We have come full circle

Are the people of Grenada listening to Prime Minister Dr. Keith Mitchell when he tells them that the new watchword has to be sacrifice?

It is one thing to campaign on a promise of “delivery” but economic and financial reality is what really matters.

Our people need to pay particular attention to what is happening around them and specifically at the negotiations which Grenada is about to embark upon with the international creditors who are owed most of the island’s debt of some EC$2.3 billion.

A recent statement put out by some of the Creditors seem to suggest that they are gearing up for a series of tough negotiations with the Keith Mitchell-led New National Party (NNP) government following the announcement from the eleven week old administration that the island’s inability to service the high debts has forced it to seek rescheduling of the payments.

There is a clear hint from the creditors in the statement issued that they want the Washington-based International Monetary Fund (IMF) to be a critical player in the process and as a pre-condition that Grenada must agree to pay its costs to be incurred such as legal fees that can easily run into a few millions of dollars.

At this juncture, THE NEW TODAY is forced to ask the critical question of whether the island has not come around full circle in the last 10 years on the critical question of its Debt Burden?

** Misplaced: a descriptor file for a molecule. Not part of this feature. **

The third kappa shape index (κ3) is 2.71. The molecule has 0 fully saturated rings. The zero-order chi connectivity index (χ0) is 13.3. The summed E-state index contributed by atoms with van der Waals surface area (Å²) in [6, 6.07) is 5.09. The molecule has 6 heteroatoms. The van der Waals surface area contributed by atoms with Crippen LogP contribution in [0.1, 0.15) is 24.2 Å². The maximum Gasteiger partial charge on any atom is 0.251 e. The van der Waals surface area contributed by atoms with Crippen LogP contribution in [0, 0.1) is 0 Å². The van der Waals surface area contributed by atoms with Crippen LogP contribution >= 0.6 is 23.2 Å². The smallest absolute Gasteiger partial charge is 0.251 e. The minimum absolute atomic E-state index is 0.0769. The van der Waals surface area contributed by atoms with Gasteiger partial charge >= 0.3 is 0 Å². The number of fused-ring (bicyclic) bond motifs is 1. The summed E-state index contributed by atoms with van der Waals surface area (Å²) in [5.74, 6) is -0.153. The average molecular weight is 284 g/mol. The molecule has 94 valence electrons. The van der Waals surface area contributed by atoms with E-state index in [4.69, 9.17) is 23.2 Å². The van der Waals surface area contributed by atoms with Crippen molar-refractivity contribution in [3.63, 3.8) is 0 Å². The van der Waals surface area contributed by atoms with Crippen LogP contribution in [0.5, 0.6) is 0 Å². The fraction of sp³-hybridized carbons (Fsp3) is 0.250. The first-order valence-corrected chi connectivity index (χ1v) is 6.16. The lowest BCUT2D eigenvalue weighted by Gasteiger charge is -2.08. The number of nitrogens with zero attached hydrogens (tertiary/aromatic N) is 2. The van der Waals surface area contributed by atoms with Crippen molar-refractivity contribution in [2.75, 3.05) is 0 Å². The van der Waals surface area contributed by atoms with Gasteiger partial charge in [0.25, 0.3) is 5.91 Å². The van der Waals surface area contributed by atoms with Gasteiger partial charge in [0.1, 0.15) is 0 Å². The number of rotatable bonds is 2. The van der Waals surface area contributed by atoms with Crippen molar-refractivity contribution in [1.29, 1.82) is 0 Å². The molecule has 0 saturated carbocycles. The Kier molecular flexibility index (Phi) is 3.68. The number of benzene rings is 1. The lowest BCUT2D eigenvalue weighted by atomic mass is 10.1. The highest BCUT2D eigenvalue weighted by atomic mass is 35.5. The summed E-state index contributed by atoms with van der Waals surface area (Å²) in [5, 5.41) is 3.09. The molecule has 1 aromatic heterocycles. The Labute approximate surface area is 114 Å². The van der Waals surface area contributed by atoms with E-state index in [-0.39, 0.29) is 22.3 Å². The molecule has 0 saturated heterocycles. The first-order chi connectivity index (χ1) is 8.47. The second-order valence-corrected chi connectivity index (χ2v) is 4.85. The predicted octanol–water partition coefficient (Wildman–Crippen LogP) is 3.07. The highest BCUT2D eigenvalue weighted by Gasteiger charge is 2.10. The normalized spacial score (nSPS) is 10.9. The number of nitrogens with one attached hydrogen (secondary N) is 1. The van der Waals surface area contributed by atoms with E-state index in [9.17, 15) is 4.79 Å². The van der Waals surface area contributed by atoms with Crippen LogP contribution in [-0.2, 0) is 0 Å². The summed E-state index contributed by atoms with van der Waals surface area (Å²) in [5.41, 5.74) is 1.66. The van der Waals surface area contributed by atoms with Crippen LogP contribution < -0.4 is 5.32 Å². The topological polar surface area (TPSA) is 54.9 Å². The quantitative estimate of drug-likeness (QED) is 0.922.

This newspaper has oversight of a document that was prepared by a former NNP government in 2003 when it was trying to raise millions from the Republic of China on Taiwan on the grounds that economic growth in Grenada had come “to a halt in 2000/2001” under the Mitchell government.

In that document, the then government in office made the startling admittance that it was forced to engage in “commercial high cost financing” through the borrowing of loans at high interest rates of 9% and that “the expected economic growth needed to generate the revenues for debt servicing did not materialise”.

Ten years later the island appears to have come “full circle” around once again. As Lloyd Noel wrote in his column in this week’s newspaper, the people who created the unhealthy debt situation are now back in charge as the controllers of the nation’s affairs to deal with most of the debts that they had in fact incurred in their first 13 years in office.

This is what the same set of controllers wrote ten years ago about the debt situation in Grenada, which is now threatening to strangle all of us in Grenada, Carriacou and Petite Martinique:

 

“The lack of economic growth holds particularly negative implications for the country’s domestic and international debt payments. The country’s debt servicing burden is particularly high in the first and last quarters of every year.

The country’s debt burden arose from the need to undertake necessary infrastructure development (Roads, Education, Health, etc) in order to kick-start critical growth-oriented activities.